I’d been ‘wishcycling’ long before I realised there was a word for it. My local council – Brighton, the only UK city represented by a Green Party MP – is locked into a 30-year contract with waste disposal giant Veolia, who will recycle no plastic other than bottles. Pots, trays and tubs are ineligible, regardless of the reassuring claims on their labels, and if bottles are mixed with these lower-grade plastics, the whole lot may be too contaminated for recycling. Veolia refuses to amend the contract and expand its recycling capacity, citing the expense of processing low-quality plastic packaging.
I know all this, but continue to place non-recyclable plastics into the recycling bin. Consigning them to landfill is discomfiting, an act of defeat. I’m not the only one; ‘wishcycling,’ a form of delusional recycling, is a modern affliction.
Sandra Laville, Caroline Lucas Calls for Action in Brighton Recycling Row, 2019.
Believing our rubbish is more recyclable than it is eases our consciences about the volume of waste we produce. An act of disposal is transformed, through self-deception, into a good deed. It is telling that recycling should have such virtuous associations. Environmentally speaking, it’s the least desirable of the three ‘Rs’ – Reducing and Reusing involve no additional processing – but it has the advantage of posing little threat to our consumption habits.
Magical thinking pervades our understanding of waste. In the Global North, we take for granted that we can throw things away, where ‘away’ is a mythical place so distant, so beyond the borders of our moral imaginations, as to require no further thought.
Of course, there is no ‘away.’ There are just places and peoples who are deemed to matter less than others. Following flows of waste reveals quieter forms of colonialism. Extraction is not limited to the theft and accumulation of valuable goods; it’s also characterised by the expulsion of pollution and harmful waste. Mining minerals is an extraction of value; so is dumping toxic refuse. Both enrich certain world regions at the cost of others.
Following flows of waste reveals quieter forms of colonialism
Part of the appeal of plastics as they flooded mass markets in the 1950s was their durability. They persist, largely unchanged, over long periods of time. The plastic I wishcycle today will take 500 years to decompose. Particles of plastic are already being deposited in ocean sediments; our waste crisis will be legible in the fossil record to any geologists left to interpret it.
Unmanageable volumes of waste plastic are a side effect of runaway consumption. After the US, the UK creates more plastic waste per capita than any other country globally, amounting to 1.1kg per person, per day. Rather than recognise this 44 and focus on the urgent need for reduction, the UK government instead prides itself on the fact that 50.4% of all UK waste is recycled.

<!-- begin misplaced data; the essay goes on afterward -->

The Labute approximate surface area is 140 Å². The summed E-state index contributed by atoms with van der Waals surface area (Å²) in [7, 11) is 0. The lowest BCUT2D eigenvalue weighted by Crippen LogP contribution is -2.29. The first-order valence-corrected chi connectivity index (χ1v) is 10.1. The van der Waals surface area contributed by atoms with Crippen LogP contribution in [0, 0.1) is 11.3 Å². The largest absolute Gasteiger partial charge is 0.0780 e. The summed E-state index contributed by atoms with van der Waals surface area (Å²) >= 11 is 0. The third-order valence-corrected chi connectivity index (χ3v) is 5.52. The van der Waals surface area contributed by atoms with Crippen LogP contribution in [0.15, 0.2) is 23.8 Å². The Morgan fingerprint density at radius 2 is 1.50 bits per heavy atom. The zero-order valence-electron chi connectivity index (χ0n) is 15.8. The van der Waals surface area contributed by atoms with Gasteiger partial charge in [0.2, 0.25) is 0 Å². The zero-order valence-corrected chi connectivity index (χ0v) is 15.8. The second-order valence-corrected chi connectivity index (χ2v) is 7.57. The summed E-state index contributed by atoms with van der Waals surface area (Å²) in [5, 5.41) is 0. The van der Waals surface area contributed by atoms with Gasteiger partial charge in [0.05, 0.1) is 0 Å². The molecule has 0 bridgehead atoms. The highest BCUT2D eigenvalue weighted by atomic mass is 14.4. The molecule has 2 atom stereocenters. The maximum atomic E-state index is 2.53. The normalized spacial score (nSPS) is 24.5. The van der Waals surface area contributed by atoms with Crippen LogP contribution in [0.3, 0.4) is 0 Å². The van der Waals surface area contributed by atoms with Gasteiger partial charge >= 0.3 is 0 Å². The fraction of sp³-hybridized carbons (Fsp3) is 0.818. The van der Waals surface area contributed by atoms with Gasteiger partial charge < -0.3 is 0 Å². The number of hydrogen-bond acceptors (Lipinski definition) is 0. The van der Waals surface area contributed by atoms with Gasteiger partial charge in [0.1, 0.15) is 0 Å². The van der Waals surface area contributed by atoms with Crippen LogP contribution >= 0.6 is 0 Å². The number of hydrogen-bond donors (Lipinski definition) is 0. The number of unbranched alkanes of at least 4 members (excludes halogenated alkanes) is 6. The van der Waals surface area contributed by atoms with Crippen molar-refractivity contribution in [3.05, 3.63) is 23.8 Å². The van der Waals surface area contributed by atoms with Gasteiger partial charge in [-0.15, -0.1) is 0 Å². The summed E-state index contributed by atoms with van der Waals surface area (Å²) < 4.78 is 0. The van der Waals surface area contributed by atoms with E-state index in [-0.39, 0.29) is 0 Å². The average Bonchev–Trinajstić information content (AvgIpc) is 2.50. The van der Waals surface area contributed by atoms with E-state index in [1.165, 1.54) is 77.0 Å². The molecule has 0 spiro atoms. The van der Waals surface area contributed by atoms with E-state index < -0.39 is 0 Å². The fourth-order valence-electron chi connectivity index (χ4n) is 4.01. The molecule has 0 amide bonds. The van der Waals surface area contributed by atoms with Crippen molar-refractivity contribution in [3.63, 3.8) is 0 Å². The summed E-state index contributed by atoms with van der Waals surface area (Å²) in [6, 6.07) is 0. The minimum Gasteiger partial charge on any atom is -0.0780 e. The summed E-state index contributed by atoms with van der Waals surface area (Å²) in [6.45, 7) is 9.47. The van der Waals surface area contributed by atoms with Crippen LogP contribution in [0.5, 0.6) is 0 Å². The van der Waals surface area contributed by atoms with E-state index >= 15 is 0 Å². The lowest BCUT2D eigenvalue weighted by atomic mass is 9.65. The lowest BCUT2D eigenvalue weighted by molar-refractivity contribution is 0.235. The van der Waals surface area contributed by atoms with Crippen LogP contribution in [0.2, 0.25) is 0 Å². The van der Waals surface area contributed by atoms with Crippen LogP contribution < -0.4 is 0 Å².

Yet that figure represents the share of waste sent to recycling. Its fate is another matter. Our recycling infrastructure cannot keep step with our waste. Just 10% of our plastic is recycled at UK facilities, while 17% goes straight to landfill. Although most plastic is biochemically inert, toxic chemicals are often added to improve durability or flexibility, and these leach into soil, rivers, groundwater, and plants. There are 21,000 legacy landfill sites across the UK, often buried under parks and public buildings, quietly seeping degraded pollutants into the earth and water.
A further 46% of the UK’s plastic waste is incinerated, according to The British Plastics Federation. While the heat generated by incinerators is converted to useful electricity, burning plastics emits even more airborne contaminants than the equivalent quantity of fossil fuels. Waste incinerators are three times more likely to be found in deprived areas, where people of colour are over-represented. In Brighton, a staggering 78% of plastic waste feeds the incinerator in Newhaven, its less affluent neighbour.
Damian Carrington, US and UK Citizens are World’s Biggest Sources of Plastic Waste – study, 2020.
Rachel Salvidge and Jamie Carpenter, MAPPED: England and Wales’ Toxic Legacy Landfills, 2021
Inori Roy, UK Waste Incinerators Three times More Likely to be in Poorer Areas, 2020.
Most worrying of all is the plastic that does go ‘away.’ Around 19% of the UK’s plastic waste is exported, amounting to 1.8 million kilos of plastic packaging waste every day, according to Greenpeace. Lower-income countries are financially incentivised, through legal and illegal channels, to receive waste from higher-income countries. Malaysia, Turkey, Poland and Indonesia are the chief recipients. Countries receiving waste are often already struggling to manage their own plastic disposal, and investigations have shown that shipments are liable to be illegally dumped at unregulated sites or burned.